Speaking of Snacks I’ve always loved coming up with engaging activities—using items readily available around the house—that parents can expand on at home to bolster speech and language skills in everyday environments. I recently included my daughter’s toy fruits and vegetables in treatment sessions. They are soft, inexpensive and easily washable, making ... Glimpses
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Glimpses  |   June 01, 2014
Speaking of Snacks
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Speech, Voice & Prosodic Disorders / Glimpses
Glimpses   |   June 01, 2014
Speaking of Snacks
The ASHA Leader, June 2014, Vol. 19, 8. doi:10.1044/leader.GL.19062014.8
The ASHA Leader, June 2014, Vol. 19, 8. doi:10.1044/leader.GL.19062014.8
I’ve always loved coming up with engaging activities—using items readily available around the house—that parents can expand on at home to bolster speech and language skills in everyday environments. I recently included my daughter’s toy fruits and vegetables in treatment sessions. They are soft, inexpensive and easily washable, making them practical yet highly functional manipulatives. I filled a basket with these brightly colored foods and had my speech buddies work on identifying categories, using descriptive language, building sentences with target words, and pretend play. For phonological practice, kids were clapping, jumping and stomping out the syllables in multisyllabic words (watermelon, bell pepper, pineapple, tomato). To enrich the exercise, I asked parents to bring their kiddos into the kitchen during dinner prep for some speech practice. This activity not only helps strengthen communication skills, it also encourages kids to get that extra serving of fruits and veggies!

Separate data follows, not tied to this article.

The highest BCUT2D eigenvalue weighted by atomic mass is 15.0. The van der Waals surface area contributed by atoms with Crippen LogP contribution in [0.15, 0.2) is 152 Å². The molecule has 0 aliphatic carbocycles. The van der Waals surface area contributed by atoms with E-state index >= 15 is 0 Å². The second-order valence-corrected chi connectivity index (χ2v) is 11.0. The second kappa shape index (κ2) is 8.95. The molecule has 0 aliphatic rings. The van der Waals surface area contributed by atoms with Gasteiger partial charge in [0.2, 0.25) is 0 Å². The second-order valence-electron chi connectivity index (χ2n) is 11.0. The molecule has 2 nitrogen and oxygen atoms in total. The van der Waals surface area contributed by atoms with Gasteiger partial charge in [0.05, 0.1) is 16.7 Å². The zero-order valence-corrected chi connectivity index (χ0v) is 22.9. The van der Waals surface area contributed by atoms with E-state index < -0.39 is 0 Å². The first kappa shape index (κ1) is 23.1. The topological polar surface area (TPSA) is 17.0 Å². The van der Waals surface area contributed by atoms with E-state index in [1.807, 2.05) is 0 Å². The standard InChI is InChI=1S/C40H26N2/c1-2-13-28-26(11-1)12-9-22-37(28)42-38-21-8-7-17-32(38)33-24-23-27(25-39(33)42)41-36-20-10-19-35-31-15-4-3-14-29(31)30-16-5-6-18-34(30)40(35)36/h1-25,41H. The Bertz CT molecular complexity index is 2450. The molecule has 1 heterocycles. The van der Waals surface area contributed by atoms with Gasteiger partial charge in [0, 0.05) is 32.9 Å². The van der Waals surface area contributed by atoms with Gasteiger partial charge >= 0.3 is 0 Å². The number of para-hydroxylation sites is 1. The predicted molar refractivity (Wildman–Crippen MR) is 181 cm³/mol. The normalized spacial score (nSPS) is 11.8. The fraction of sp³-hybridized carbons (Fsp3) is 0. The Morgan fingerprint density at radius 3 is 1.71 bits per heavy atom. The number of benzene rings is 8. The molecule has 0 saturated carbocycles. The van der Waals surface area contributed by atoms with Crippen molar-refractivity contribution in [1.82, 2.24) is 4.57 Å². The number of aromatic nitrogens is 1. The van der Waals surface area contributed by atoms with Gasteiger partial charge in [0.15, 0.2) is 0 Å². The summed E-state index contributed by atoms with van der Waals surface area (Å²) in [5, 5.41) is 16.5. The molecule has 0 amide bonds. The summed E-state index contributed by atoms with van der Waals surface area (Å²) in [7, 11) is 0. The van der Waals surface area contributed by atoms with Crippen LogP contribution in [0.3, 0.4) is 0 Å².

About me: I’m an SLP born, raised and practicing in Los Angeles. After a few highly gratifying years working in public schools, I opened my own practice. My caseload is mostly preschoolers through fifth-graders. I love to create effective, interactive and fun techniques to get kids excited about speech: I’ve done everything from including the family dog in articulation practice to getting elbow-deep in spaghetti to find the “buried treasure.” Much of my inspiration comes from playing with my 18-month-old daughter and all the incredible kids I have the pleasure of working with.
Lia Mantel Krief, MS, CCC-SLP. talkintimespeech@gmail.com
@talkintime talkINtime Speech
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June 2014
Volume 19, Issue 6